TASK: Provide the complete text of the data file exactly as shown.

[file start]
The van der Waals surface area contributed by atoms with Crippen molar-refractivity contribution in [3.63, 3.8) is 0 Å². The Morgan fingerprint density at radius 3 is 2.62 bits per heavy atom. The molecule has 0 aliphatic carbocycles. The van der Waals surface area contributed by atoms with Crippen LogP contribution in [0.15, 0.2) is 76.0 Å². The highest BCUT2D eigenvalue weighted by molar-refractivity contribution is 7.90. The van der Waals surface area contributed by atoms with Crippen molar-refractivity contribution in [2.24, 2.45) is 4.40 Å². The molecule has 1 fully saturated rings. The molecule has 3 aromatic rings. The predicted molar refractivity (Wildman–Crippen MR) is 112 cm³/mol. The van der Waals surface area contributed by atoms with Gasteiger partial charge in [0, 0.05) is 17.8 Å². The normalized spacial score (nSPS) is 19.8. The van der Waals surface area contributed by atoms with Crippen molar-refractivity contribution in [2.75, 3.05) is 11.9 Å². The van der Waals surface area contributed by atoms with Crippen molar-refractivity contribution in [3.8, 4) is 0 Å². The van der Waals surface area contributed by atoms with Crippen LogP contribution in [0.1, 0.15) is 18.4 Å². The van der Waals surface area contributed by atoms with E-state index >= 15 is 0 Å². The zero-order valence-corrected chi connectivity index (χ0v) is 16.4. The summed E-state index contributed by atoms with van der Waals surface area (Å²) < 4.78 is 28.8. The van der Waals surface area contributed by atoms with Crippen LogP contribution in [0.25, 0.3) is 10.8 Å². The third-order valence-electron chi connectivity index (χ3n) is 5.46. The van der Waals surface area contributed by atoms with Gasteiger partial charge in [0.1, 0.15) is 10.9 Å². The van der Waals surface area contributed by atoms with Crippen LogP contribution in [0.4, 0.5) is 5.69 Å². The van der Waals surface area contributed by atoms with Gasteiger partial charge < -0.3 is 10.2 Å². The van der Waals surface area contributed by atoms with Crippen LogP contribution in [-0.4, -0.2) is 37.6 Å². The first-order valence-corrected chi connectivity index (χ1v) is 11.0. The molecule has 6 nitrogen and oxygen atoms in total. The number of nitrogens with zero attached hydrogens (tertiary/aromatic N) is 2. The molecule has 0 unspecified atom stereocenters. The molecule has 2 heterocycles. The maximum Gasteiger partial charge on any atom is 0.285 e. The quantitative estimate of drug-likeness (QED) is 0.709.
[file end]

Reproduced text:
The van der Waals surface area contributed by atoms with Crippen molar-refractivity contribution in [3.63, 3.8) is 0 Å². The Morgan fingerprint density at radius 3 is 2.62 bits per heavy atom. The molecule has 0 aliphatic carbocycles. The van der Waals surface area contributed by atoms with Crippen LogP contribution in [0.15, 0.2) is 76.0 Å². The highest BCUT2D eigenvalue weighted by molar-refractivity contribution is 7.90. The van der Waals surface area contributed by atoms with Crippen molar-refractivity contribution in [2.24, 2.45) is 4.40 Å². The molecule has 1 fully saturated rings. The molecule has 3 aromatic rings. The predicted molar refractivity (Wildman–Crippen MR) is 112 cm³/mol. The van der Waals surface area contributed by atoms with Gasteiger partial charge in [0, 0.05) is 17.8 Å². The normalized spacial score (nSPS) is 19.8. The van der Waals surface area contributed by atoms with Crippen molar-refractivity contribution in [2.75, 3.05) is 11.9 Å². The van der Waals surface area contributed by atoms with Crippen molar-refractivity contribution in [3.8, 4) is 0 Å². The van der Waals surface area contributed by atoms with Crippen LogP contribution in [0.1, 0.15) is 18.4 Å². The van der Waals surface area contributed by atoms with E-state index >= 15 is 0 Å². The zero-order valence-corrected chi connectivity index (χ0v) is 16.4. The summed E-state index contributed by atoms with van der Waals surface area (Å²) < 4.78 is 28.8. The van der Waals surface area contributed by atoms with Crippen LogP contribution in [0.25, 0.3) is 10.8 Å². The third-order valence-electron chi connectivity index (χ3n) is 5.46. The van der Waals surface area contributed by atoms with Gasteiger partial charge in [0.1, 0.15) is 10.9 Å². The van der Waals surface area contributed by atoms with Crippen LogP contribution in [0.4, 0.5) is 5.69 Å². The van der Waals surface area contributed by atoms with Gasteiger partial charge < -0.3 is 10.2 Å². The van der Waals surface area contributed by atoms with Crippen LogP contribution in [-0.4, -0.2) is 37.6 Å². The first-order valence-corrected chi connectivity index (χ1v) is 11.0. The molecule has 6 nitrogen and oxygen atoms in total. The number of nitrogens with zero attached hydrogens (tertiary/aromatic N) is 2. The molecule has 0 unspecified atom stereocenters. The molecule has 2 heterocycles. The maximum Gasteiger partial charge on any atom is 0.285 e. The quantitative estimate of drug-likeness (QED) is 0.709.